The importance of transportation infrastructure to health outcomes has been increasingly recognized. However, the relationship between transportation and health is underexplored in rural areas. This study fills the gap by investigating rural health outcomes in association with two transportation infrastructures—highways and airports—in the Black Belt counties of the USA, a region characterized as predominantly rural and black and as having high poverty and unemployment. Spatial regression models are applied to analyze the 2010 data. The results suggest Black Belt counties have poorer health outcomes than their non–Black Belt counterparts, and the difference increases as the percentage of blacks increases. The results also show that the higher accessibility to an airport a county has, the better its health outcomes. Highways, however, do not have a statistically significant association with health outcomes. The poor health outcomes in the Black Belt counties are also influenced by poverty, rurality, unemployment, and low educational attainment. This research was the first to study transportation, especially airports, in the rural US South with relation to health outcomes. Our findings shed new light on removing the health disadvantages accumulated in the Black Belt.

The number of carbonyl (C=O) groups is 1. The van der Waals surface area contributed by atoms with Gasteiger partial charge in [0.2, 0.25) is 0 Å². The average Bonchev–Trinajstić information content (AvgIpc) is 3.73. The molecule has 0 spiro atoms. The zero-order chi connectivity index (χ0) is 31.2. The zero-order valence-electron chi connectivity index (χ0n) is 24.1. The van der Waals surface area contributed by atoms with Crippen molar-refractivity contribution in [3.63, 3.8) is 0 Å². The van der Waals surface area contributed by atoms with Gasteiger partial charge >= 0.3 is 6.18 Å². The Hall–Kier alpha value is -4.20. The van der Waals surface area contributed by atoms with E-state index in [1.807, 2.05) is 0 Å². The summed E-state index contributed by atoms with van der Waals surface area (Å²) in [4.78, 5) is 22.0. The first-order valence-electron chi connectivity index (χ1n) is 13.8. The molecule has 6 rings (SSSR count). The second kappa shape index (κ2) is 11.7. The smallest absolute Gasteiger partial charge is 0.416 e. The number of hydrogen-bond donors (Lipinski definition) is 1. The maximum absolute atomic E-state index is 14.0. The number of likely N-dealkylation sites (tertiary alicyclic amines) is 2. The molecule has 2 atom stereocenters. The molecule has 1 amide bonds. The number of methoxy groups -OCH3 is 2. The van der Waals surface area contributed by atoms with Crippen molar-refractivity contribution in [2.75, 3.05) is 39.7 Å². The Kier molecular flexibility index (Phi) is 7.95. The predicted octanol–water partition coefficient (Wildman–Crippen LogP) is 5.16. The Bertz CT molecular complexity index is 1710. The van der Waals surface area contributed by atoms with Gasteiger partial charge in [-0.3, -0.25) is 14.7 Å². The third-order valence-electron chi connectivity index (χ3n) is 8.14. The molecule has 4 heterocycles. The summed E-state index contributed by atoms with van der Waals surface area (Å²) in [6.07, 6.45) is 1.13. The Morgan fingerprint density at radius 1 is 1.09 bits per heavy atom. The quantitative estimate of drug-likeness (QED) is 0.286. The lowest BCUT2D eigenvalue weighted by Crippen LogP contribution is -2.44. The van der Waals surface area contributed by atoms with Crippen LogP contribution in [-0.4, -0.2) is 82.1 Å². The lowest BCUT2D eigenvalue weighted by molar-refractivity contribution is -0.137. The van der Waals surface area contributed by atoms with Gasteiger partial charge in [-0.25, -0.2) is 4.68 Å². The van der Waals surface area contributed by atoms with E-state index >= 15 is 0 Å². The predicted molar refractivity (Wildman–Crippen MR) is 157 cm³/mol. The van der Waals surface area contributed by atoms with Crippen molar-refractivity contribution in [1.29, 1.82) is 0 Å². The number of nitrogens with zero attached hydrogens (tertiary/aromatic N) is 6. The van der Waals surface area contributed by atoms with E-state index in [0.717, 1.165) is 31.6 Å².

All Science Journal Classification (ASJC) codes
- Environmental Science(all)
- Management, Monitoring, Policy and Law